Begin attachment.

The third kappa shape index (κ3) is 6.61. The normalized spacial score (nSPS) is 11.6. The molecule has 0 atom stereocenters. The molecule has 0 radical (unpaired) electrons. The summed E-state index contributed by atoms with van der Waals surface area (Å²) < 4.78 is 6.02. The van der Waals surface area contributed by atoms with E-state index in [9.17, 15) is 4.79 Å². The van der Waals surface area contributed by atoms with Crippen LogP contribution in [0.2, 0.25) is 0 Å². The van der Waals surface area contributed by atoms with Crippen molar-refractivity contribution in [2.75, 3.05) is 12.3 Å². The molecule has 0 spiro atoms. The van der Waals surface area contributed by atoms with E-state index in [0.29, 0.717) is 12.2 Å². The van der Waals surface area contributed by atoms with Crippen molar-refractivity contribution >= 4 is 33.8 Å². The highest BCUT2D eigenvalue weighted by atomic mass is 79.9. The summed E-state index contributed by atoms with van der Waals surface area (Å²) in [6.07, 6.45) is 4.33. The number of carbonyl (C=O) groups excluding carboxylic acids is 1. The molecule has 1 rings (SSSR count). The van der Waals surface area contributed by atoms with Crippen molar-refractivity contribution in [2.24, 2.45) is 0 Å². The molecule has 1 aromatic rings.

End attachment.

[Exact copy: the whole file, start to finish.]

The third kappa shape index (κ3) is 6.61. The normalized spacial score (nSPS) is 11.6. The molecule has 0 atom stereocenters. The molecule has 0 radical (unpaired) electrons. The summed E-state index contributed by atoms with van der Waals surface area (Å²) < 4.78 is 6.02. The van der Waals surface area contributed by atoms with E-state index in [9.17, 15) is 4.79 Å². The van der Waals surface area contributed by atoms with Crippen LogP contribution in [0.2, 0.25) is 0 Å². The van der Waals surface area contributed by atoms with Crippen molar-refractivity contribution in [2.75, 3.05) is 12.3 Å². The molecule has 0 spiro atoms. The van der Waals surface area contributed by atoms with E-state index in [0.29, 0.717) is 12.2 Å². The van der Waals surface area contributed by atoms with Crippen molar-refractivity contribution >= 4 is 33.8 Å². The highest BCUT2D eigenvalue weighted by atomic mass is 79.9. The summed E-state index contributed by atoms with van der Waals surface area (Å²) in [6.07, 6.45) is 4.33. The number of carbonyl (C=O) groups excluding carboxylic acids is 1. The molecule has 1 rings (SSSR count). The van der Waals surface area contributed by atoms with Crippen molar-refractivity contribution in [2.24, 2.45) is 0 Å². The molecule has 1 aromatic rings.